Deep Cuts: How “What You Want” portended Show Dem Camp’s growth

A significant highlight from the first instalment of the 'Palmwine Music' series

Growth doesn’t always require reinvention. In the Nigerian music context, there’s the running narrative that some level of conformity towards current sonic trends is required to break the commercial glass ceiling, and that occasionally requires reinvention, especially in the case of rap artists. It’s probably the conundrum Show Dem Camp were facing in the aftermath of their successful single, “Feel Alright”, featuring BOJ and Ladipoe.

Hit songs can be fickle things, mostly because they come with the pressure of repeating and surpassing the feat of delivering a widely loved song. Somewhere along the line of furthering their commercial appeal, Tec and Ghost enlisted renowned producer Pheelz and singer Ms Iye for the fast-paced “Ewele”, an obvious play for mainstream attention that ended up being a misstep. As a reset, they ended 2016 with the third instalment of the hard-nosed rap mixtape series, ‘Clone Wars’, easing themselves of any hit-making pressures and any overt need to conform to the mainstream.

The first instalment of the ‘Palmwine Music’ series, released in the summer of 2017, was clearly born out of pressure-free clarity. They’d found a unique formula with their biggest single till then, which bore the same neo-highlife influences that would play a huge role in slowing down the temp of pop music in West Africa, and all Show Dem Camp really needed was some subtle reinvention that proved to be greatly impactful. On its first entry, the duo, alongside primary sound architect Spax, quickly set the framework for the series, which included body roll-inducing grooves, robust percussion, the festive twang of the highlife guitars, and a bevy of guests delivering melodic hooks.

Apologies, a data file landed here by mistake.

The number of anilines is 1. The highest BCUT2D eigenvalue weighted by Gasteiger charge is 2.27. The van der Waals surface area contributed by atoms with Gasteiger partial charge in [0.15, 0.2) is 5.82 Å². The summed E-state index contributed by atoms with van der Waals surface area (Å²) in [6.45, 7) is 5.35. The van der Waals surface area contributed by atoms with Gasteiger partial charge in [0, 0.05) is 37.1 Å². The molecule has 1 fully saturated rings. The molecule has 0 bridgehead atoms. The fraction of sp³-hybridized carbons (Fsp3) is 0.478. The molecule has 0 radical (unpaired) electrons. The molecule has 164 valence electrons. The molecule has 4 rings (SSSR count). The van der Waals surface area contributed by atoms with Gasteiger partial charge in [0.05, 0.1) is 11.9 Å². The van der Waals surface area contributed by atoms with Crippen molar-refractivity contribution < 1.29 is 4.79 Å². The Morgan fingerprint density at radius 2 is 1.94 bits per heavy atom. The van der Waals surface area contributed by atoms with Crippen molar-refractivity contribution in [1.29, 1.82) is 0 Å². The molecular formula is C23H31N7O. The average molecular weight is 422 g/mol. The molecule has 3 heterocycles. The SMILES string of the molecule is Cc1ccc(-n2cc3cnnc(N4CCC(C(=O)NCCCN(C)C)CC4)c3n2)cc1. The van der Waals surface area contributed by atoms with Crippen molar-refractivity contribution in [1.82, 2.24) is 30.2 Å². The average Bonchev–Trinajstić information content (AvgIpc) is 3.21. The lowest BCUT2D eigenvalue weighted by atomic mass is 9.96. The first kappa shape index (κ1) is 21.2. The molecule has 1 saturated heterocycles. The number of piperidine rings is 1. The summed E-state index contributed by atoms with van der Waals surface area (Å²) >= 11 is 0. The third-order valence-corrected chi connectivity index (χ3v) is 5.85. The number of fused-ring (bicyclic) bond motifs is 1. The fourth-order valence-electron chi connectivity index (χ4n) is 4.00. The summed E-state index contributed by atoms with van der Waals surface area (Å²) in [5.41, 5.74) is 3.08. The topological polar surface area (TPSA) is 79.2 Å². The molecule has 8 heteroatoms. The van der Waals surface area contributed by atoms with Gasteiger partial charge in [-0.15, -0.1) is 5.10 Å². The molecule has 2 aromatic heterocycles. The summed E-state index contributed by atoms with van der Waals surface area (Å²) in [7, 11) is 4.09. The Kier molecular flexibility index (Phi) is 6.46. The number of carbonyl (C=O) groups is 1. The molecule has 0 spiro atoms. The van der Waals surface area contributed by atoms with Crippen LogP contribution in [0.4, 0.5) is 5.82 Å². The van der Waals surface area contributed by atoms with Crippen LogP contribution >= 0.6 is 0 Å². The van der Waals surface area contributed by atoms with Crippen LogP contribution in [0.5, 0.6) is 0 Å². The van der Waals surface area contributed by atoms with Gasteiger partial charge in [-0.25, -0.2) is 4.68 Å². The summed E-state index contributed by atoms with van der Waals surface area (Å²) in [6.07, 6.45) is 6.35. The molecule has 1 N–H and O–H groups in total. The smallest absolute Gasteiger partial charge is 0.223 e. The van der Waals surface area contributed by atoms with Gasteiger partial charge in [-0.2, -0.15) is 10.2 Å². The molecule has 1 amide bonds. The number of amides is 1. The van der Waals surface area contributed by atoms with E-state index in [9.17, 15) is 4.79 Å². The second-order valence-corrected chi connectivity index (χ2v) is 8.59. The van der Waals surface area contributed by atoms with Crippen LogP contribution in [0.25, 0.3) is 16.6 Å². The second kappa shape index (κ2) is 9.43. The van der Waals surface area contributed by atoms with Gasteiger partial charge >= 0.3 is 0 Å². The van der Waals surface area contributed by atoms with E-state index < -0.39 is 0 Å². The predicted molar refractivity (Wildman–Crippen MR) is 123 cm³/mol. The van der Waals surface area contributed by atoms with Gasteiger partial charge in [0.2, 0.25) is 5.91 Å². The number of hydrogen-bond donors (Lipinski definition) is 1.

Of the 6 songs on ‘Palmwine Music’, penultimate track “What You Want” is the only song that doesn’t strictly adhere to the musical outline that has become the series’ trademark. Where the other tracks are gleaming highlife-pop gems, the Tomi Thomas-assisted song is a boisterous deep house slapper. In many cases, songs like these stick out negatively within the context of a cohesive project, but the charm of “What You Want” is precisely because it breaks form without disrupting the breezy ambience Show Dem Camp curate on the tape.

Swapping out folk-indented percussion for rubbery bass and tribal drums, the rhythmic uniqueness of “What You Want” is instantly striking, but it’s the guitar use that firmly plants it in ‘Palmwine Music’ territory. (It’s a little reminiscent of South African producer Prince Kaybee’s supreme ability to nestle guitar riffs within thumping drums.) Like a good portion of the project series it’s a part of, the song is romance-themed, a devotional love song with gooey declarations and blissful vibes.


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On the hook and his beautiful verse, Tomi Thomas is as impassioned as ever, belting out his words with a warm intensity. It’s the perfect complement to Tec’s heartfelt but chill disposition on his verse, as well as Ghost’s standout ad-lib contribution. “Your love is so divine, it’s timeless/patient, coming back for you,” Tomi cries out on his verse. Over its subsequent instalments, Show Dem Camp has brought in an extensive amount of collaborators to grace the ‘Palmwine Music’ community, but it’s a testament to the quality of Tomi Thomas’s initial appearance—he returned on ‘Palmwine Express’—that SDC have yet to repeat the same distinct sonic trick with any other guest artist.

“What You Want” is a deep cut in the ‘Palmwine Music’ canon that stands out by being markedly different. In a way, it’s the spiritual predecessor to a song like “Alariwo”, which dabbled into Trap music aesthetics, and a couple of songs off ‘Palmwine Express’ that don’t expressly lean into the organic neo-highlife grooves Show Dem Camp and Spax tend to favour in the project series. Even without a lead single just yet, familiar SDC listeners have a good idea of what to expect with the impending arrival of ‘Palmwine Music 3’, but if there’s any experimental deviations to the sound, the origins of such boldness will always be traceable.

Watch the colourful video for “What You Want” here.